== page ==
Jack Harlow is hoping his new album hits just like his debut project did.
Thanks to singles like “What’s Poppin'” and “Tyler Herro” off his debut project That’s What They All Say, Jack Harlow quickly rose to Hip-Hop stardom. Keeping that momentum going, Harlow recently let go of his latest single, “Nail Tech,” and its currently doing well. Speaking with Rollingstone, we now know that track will live on his sophomore effort, Come Home the Kids Miss You, and it will arrive May 6.
Harlow revealed that his latest bop is his “least favorite song on the album. But I know the effect it’s gonna have on people. I’m spitting, and there’s energy behind the beat.. I have different tastes. I can’t believe people love to listen to ‘Tyler Herro’ on repeat and ‘What’s Poppin’ on repeat.”
Harlow also revealed that he has grand ambitions and wants to become the face of his generation, adding that legendary white rapper, Eminem, is a big inspiration.
“That’s what made Em so hard — he was in the dogpile,” Harlow said. “I want to be the face of my shit, like the face of my generation, for these next 10 years. We need more people in my generation that are trying to be the best, and you can’t do that with just ear candy, vibe records. You got to come out swinging sometimes. . . . My new shit is much more serious. Right now, my message is letting muh’fuckers know I love hip-hop, and I’m one of the best in my generation. You can’t do that with nonchalant, like, ‘Eeey, I got the bitches,’ in clever ways over and over again. I got to dig deeper this time.”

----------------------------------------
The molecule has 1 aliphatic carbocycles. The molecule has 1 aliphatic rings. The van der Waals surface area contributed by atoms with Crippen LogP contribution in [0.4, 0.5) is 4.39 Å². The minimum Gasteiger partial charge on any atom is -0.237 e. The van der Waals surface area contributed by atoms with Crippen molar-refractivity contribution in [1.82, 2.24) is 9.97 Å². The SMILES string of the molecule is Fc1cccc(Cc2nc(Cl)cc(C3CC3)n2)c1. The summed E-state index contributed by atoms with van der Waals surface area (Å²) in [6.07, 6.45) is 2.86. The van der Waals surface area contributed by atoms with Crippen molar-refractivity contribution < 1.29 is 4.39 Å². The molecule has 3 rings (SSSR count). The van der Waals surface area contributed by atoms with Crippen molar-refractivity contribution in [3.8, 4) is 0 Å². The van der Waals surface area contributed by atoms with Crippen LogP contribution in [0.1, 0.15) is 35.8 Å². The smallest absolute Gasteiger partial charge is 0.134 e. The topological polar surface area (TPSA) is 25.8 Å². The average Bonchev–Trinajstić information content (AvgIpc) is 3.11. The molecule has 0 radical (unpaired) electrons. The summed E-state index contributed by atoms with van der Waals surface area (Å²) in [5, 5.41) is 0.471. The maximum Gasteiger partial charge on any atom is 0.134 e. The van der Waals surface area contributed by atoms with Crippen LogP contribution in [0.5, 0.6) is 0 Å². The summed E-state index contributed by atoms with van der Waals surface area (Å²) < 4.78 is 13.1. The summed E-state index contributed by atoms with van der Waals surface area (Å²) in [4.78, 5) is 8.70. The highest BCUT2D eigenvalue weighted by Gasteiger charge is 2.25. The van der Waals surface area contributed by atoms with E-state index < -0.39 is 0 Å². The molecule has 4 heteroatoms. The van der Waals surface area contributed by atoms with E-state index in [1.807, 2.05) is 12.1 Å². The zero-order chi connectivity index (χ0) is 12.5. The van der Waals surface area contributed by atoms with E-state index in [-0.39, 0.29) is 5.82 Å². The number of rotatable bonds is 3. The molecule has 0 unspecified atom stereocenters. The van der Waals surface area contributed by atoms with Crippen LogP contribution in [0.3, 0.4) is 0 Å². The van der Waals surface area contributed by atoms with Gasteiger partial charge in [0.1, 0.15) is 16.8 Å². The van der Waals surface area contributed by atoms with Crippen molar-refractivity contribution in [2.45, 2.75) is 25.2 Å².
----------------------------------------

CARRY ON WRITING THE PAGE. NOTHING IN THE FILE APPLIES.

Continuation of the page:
Harlow also showed love to the ladies who love him in all of his caucasianess. “It’s sick,” he revealed. “I f**k with it! . . . To be able to make a song that women like is what it’s all about for me. There’s a lot of things it’s all about, but that’s a huge one. That’s really what you want, to make something that your crush wants to hear.”
Harlow is quickly becoming one of the IT guys in Hip-Hop and is set to take Hollywood with an upcoming reported role in the White Men Can’t Jump reboot that social media really doesn’t want to happen.
Photo: Arturo Holmes / Getty